The issue central to the case was whether Microsoft was allowed to bundle its flagship Internet Explorer (IE) web browser software with its Microsoft Windows operating system. Bundling them together is alleged to have been responsible for Microsoft's victory in the browser wars as every Windows user had a copy of Internet Explorer. It was further alleged that this restricted the market for competing web browsers (such as Netscape Navigator or Opera) that were slow to download over a modem or had to be purchased at a store. Underlying these disputes were questions over whether Microsoft altered or manipulated its application programming interfaces (APIs) to favor Internet Explorer over third party web browsers, Microsoft's conduct in forming restrictive licensing agreements with original equipment manufacturer (OEMs), and Microsoft's intent in its course of conduct.
They deserved to get broken into 3 pieces or so, but due to internal discord they managed to squander their efforts to leverage their monopoly advantage to attack other markets; just like IBM way back in the day.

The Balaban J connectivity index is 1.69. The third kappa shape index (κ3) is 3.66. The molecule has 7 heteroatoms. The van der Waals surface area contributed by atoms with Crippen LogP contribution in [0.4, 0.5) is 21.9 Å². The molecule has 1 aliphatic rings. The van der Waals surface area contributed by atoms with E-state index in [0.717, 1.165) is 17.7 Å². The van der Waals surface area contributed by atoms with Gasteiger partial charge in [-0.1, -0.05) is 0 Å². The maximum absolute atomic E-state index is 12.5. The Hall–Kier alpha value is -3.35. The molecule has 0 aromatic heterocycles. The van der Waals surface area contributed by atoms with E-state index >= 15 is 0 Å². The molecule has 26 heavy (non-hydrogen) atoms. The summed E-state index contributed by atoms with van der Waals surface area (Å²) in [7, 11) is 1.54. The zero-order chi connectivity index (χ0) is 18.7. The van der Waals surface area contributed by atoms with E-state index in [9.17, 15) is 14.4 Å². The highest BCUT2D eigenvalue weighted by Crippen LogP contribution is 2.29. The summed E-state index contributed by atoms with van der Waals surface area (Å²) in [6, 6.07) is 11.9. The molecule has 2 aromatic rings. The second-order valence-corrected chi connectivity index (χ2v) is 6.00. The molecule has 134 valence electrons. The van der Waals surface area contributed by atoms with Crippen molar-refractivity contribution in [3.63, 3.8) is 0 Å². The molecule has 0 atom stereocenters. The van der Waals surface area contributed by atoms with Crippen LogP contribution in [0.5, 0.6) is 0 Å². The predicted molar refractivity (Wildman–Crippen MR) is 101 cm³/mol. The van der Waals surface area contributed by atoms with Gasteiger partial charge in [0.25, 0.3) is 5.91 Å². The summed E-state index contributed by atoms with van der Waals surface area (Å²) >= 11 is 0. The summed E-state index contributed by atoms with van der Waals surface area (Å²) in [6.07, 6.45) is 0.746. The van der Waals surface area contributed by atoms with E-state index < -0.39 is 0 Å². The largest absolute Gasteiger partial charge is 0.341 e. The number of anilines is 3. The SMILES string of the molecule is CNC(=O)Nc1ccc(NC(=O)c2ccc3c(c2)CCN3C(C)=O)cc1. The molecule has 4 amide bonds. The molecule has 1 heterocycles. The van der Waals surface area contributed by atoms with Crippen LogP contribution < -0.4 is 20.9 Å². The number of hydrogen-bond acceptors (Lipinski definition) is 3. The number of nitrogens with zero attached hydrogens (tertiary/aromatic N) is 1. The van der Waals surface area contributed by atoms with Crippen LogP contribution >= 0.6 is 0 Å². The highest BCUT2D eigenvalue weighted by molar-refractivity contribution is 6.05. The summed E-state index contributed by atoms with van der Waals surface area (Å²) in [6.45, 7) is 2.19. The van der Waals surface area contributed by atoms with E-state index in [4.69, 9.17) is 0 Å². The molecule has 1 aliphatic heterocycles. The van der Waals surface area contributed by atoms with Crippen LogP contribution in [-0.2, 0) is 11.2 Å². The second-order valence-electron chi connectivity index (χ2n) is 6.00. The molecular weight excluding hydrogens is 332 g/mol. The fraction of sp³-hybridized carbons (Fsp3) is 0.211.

When I listen to music files or watch videos, I'm never confused about whether I'm watching a file stored locally or remotely, and the difference still seems pretty important.
What would your thoughts on this picture be? There's obviously a Ship of Theseus issue with software versions, plus forks, plus branding.
I've been thinking about this lately, because I've just helped write the latest version of a program that was first released in 1988. A lot of people have made/forked their own versions of it over the years, under various names. Our latest version is the official version, but it's a rewrite, sharing ~1% of code with the last official version. Which is the 'real' one? What's the family tree?
I really don't understand what this antitrust case did. Windows has continued to ship with IE, and that's why everybody uses it. Sure, you don't have the "Active Desktop", but everybody had an IE icon on their desktop and that's how they browsed the internet.
Yeah, but that's just because you are 1337. When you bought a computer, it came with IE. Then you said "Screw this, I'm getting a different browser because of things I heard from other sources." How did the antitrust case help here?
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